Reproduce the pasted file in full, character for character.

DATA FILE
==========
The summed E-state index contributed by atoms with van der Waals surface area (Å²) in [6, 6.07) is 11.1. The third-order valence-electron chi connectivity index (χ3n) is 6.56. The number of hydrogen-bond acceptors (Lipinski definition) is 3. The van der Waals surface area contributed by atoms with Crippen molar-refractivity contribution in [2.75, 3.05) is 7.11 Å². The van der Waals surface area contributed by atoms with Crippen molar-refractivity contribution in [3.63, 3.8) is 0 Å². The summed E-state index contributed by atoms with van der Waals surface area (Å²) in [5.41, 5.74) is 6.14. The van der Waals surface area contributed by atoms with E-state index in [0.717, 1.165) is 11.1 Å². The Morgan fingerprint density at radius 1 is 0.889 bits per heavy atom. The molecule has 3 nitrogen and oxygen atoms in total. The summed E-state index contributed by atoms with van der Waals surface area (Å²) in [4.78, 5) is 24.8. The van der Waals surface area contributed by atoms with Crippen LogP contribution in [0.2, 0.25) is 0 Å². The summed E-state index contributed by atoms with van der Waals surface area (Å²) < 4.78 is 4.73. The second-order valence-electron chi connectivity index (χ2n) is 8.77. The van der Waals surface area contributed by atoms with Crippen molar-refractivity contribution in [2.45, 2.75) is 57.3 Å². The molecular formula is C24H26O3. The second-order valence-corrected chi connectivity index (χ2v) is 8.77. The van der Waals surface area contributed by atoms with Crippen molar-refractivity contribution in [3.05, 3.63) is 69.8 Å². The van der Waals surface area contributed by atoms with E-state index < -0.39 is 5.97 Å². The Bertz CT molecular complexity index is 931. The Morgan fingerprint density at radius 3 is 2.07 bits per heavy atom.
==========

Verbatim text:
The summed E-state index contributed by atoms with van der Waals surface area (Å²) in [6, 6.07) is 11.1. The third-order valence-electron chi connectivity index (χ3n) is 6.56. The number of hydrogen-bond acceptors (Lipinski definition) is 3. The van der Waals surface area contributed by atoms with Crippen molar-refractivity contribution in [2.75, 3.05) is 7.11 Å². The van der Waals surface area contributed by atoms with Crippen molar-refractivity contribution in [3.63, 3.8) is 0 Å². The summed E-state index contributed by atoms with van der Waals surface area (Å²) in [5.41, 5.74) is 6.14. The van der Waals surface area contributed by atoms with E-state index in [0.717, 1.165) is 11.1 Å². The Morgan fingerprint density at radius 1 is 0.889 bits per heavy atom. The molecule has 3 nitrogen and oxygen atoms in total. The summed E-state index contributed by atoms with van der Waals surface area (Å²) in [4.78, 5) is 24.8. The van der Waals surface area contributed by atoms with Crippen LogP contribution in [0.2, 0.25) is 0 Å². The summed E-state index contributed by atoms with van der Waals surface area (Å²) < 4.78 is 4.73. The second-order valence-electron chi connectivity index (χ2n) is 8.77. The van der Waals surface area contributed by atoms with Crippen molar-refractivity contribution in [2.45, 2.75) is 57.3 Å². The molecular formula is C24H26O3. The second-order valence-corrected chi connectivity index (χ2v) is 8.77. The van der Waals surface area contributed by atoms with Crippen molar-refractivity contribution in [3.05, 3.63) is 69.8 Å². The van der Waals surface area contributed by atoms with E-state index < -0.39 is 5.97 Å². The Bertz CT molecular complexity index is 931. The Morgan fingerprint density at radius 3 is 2.07 bits per heavy atom.